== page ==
You may fool everyone else here, but you can’t fool me.

  5. No need to fool you, Iap. You do a good enough job of fooling yourself. Now have you finished speaking on Ed’s behalf?

  6. It’s true that regardless of the outcome of this referendum, the real power structure will remain intact.

    Maybe there are some dynasties that manage to retain power and wealth down through the centuries, notwithstanding the old saying, ‘clogs to clogs in three generations’.

    That’s as much a consequence as a cause, however. The majority of people in our so called democracies spend their lives as wage slaves serving the needs of the wealthy – which is why even our more advanced societies are not real democracies.

    This raises the question of why a majority of people invariably vote for a system that oppresses them. The answer it seems is that they are indoctrinated into an ideology that down through history has trumped all other ideologies including democracy.

    It’s the ideology of authoritarianism.

  7. I just thought that it was good to see that Ed had enough foresight and good sense to avoid your usual little trap of drawing people who don’t agree with you into a smutty conversation of homosexual filth.

    On the matter of disease that he speaks about, I will second that as I have a lot of experience of seeing this and I won’t be persuaded otherwise.

    I think that you need to acquaint yourself more realistically about homosexuality and the facts of life — and death.

  8. We’ve had this conversation before. You slithered out of it every time. I’m going to ask you once more: precisely what acts are you talking about? Your reply will specify them in detail or you will not reply at all.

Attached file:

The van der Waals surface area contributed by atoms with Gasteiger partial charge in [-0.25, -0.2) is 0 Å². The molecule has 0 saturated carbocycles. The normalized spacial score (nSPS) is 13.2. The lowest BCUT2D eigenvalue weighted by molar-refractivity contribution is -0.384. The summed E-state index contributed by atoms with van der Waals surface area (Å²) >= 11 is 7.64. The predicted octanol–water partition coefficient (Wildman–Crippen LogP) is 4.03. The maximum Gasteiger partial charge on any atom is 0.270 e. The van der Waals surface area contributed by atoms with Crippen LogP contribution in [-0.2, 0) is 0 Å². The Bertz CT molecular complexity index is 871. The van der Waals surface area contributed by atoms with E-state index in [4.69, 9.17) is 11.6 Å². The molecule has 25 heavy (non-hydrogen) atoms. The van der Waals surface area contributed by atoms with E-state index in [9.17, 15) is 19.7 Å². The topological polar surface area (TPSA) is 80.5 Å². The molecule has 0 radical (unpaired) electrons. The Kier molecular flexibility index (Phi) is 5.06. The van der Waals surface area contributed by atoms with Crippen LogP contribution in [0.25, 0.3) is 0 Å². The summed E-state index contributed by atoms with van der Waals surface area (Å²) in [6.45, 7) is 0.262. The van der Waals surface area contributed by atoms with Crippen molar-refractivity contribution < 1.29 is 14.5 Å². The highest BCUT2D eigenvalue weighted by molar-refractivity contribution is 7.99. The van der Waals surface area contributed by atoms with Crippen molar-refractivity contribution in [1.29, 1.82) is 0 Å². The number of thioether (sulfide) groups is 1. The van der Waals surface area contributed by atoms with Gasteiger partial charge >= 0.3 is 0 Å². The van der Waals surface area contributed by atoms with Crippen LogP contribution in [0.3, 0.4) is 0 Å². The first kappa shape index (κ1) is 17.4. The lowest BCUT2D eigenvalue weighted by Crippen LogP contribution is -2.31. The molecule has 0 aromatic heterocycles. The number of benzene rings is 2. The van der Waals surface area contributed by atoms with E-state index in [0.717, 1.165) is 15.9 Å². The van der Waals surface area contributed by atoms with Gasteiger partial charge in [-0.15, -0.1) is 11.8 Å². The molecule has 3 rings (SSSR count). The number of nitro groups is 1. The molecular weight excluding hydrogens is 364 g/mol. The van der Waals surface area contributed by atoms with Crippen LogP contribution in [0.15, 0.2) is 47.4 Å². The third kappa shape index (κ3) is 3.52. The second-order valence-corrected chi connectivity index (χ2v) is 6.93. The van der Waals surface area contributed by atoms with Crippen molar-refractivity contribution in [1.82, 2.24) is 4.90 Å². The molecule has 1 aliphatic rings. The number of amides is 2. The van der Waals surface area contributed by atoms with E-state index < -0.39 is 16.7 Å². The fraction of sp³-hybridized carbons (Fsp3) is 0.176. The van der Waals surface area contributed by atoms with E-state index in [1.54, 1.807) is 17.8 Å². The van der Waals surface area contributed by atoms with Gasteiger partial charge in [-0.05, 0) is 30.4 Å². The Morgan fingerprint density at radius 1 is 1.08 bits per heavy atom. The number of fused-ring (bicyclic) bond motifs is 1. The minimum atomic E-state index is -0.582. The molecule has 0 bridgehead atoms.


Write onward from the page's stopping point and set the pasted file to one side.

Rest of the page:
9. He’s gone away to do some research on and Deuteronomy of course.
    He’ll be back in due course with his findings.

  10. As an undecided voter, I take exception to the suggestion that all ‘No’ votes will be cast by religious bigots.

    My reservation is around the word ‘marriage’ being used in this referendum. I am all for equal rights for the gay community and I believe they should have the same inheritance rights as well are parenting rights too. But marriage for me will always refer to a man and woman together and this is the dictionary definition of it.

    I never married myself choosing instead to live happily in sin these past twenty-six years, raising two fine kids in the process. Therefore I am not writing as a married person. But I do have the utmost respect for “marriage” per se and do not want that diluted or changed. That is my sole reservation.